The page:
Sunday, December 06, 2015

The Christmas TOPPER (1967)

Like the "Wagon Wheels are smaller now" myth, some people misremember The Topper as a broadsheet-size comic. It wasn't as large as that, but was still a big 'un at A3 size. Here's a few pages from the Christmas edition from 1967. 

The Mickey the Monkey cover strip was by the fantastic Dudley Watkins, who was then drawing at least seven pages every week for D.C. Thomson. All of which were superb examples of illustration. How did he manage that output?

Inside, Davy Law's Beryl the Peril. Another great strip...

Nice to see Foxy have a happy ending for Christmas. Art by Charlie Grigg...

Not every strip featured a festive theme but here's another that did. The Inky-Top Imps was a sort of Famous Five type strip. Art by Sandy Calder...

Here's Big Uggy celebrating Christmas... in the Stone Age!?! Art by George Drysdale...

Finally, poor old Desert Island Dick isn't having much of a Merry Christmas at all. Art by Tom Bannister...


Another blog post soon.  

17 comments:

Manic Man said...

Proto-human and Dinosaur living at the same time is a bit more of a confusing bit then them having a form of Christmas ^_^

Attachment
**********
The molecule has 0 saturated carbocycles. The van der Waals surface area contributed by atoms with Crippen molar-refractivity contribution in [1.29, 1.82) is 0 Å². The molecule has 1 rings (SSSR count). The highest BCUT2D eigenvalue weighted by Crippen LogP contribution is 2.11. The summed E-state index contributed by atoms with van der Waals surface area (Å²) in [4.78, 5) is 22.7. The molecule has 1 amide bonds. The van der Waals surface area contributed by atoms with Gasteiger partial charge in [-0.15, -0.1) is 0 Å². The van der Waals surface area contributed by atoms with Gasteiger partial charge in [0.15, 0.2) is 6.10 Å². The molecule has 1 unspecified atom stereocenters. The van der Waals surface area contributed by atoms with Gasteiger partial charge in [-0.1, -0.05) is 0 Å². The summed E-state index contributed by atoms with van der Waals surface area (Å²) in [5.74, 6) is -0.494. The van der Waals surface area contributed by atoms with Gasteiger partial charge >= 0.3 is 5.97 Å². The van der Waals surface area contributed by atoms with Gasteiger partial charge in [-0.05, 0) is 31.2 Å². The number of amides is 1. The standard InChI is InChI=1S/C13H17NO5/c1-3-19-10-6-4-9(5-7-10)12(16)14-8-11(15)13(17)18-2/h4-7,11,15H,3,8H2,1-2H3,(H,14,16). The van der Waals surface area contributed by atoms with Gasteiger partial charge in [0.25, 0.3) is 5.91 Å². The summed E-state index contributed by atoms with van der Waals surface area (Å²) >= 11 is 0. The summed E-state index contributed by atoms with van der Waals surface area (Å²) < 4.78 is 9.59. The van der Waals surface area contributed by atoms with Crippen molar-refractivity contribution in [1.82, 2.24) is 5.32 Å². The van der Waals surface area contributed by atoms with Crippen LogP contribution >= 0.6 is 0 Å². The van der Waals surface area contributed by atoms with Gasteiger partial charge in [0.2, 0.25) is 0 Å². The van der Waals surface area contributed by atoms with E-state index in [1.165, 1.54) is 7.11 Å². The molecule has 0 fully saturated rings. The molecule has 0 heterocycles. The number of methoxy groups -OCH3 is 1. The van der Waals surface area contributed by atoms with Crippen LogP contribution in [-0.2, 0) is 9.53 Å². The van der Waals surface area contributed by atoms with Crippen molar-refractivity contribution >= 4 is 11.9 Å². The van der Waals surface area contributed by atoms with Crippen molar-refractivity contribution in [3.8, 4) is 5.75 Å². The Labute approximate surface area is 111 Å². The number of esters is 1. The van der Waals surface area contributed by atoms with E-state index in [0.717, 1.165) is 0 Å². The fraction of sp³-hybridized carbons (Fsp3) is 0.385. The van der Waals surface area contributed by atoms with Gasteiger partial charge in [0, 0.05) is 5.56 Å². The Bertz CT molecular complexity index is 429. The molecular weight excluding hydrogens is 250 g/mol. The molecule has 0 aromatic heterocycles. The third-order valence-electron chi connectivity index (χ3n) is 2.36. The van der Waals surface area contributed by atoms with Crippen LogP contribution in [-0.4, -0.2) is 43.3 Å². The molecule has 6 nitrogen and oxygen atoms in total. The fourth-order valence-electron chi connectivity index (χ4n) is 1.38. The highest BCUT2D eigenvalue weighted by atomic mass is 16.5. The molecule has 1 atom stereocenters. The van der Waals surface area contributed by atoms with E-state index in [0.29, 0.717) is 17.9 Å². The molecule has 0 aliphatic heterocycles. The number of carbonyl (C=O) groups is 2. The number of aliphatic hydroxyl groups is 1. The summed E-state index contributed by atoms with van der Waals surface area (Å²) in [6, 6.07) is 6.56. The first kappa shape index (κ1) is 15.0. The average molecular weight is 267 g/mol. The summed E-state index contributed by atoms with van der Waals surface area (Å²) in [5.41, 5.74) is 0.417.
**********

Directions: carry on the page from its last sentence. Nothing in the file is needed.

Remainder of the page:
still good stuff.. I knew topper was bigger then normal but I didn't remember it being A3..

Anonymous said...

A3....? I have a few old TOPPERS and compared it. Broadsheet, like the Daily Mail. Definitely not A3 (which is smaller than the Beano.) Craig

Lew Stringer said...

Craig, you may be a bit unsure of paper sizes. A3 is twice the size of A4, so twice the size of The Beano in other words. Imagine the Beano opened up. One Topper page was the size of a Beano spread. The Daily Mail is tabloid size by the way. Broadsheet is much bigger, like the Daily Telegraph and Sunday Times.

Manic, good point about the dinosaur!

Peter Gray said...

So brilliantly drawn all of it...so much care and detail..
also loved the Foxy one :)

Anonymous said...

Ahhh I remember The Topper! Was that the one that had an adventure story about
two boys and a flying car? Whiz kids or something? Whizzers? Where do you find
your scans from and can you direct me there? Please? sean

Lew Stringer said...

You're thinking of The Whizzers from Oz.

As for scans, this is a question I've been asked several times. May I draw your attention to the sidebar at right, which says:

"Established in 2006, BLIMEY! is a blog that looks back at classic British comics and sometimes reports on current and upcoming titles. The images of comics on my blog are ones I've scanned from my own personal collection or, in the case of some current issues, are promotional images sent to me by the publishers. I do not support 'piracy' and unlike some I do not use images from dodgy illegal comic scan DVDs.

On the rare occasion when I might use an image from elsewhere I always credit the source, and I would hope that if anyone takes images from my blog for use on their own sites they will show me the same courtesy. (It's only good manners after all.) Images are copyright their respective publishers and are only used here for review purposes."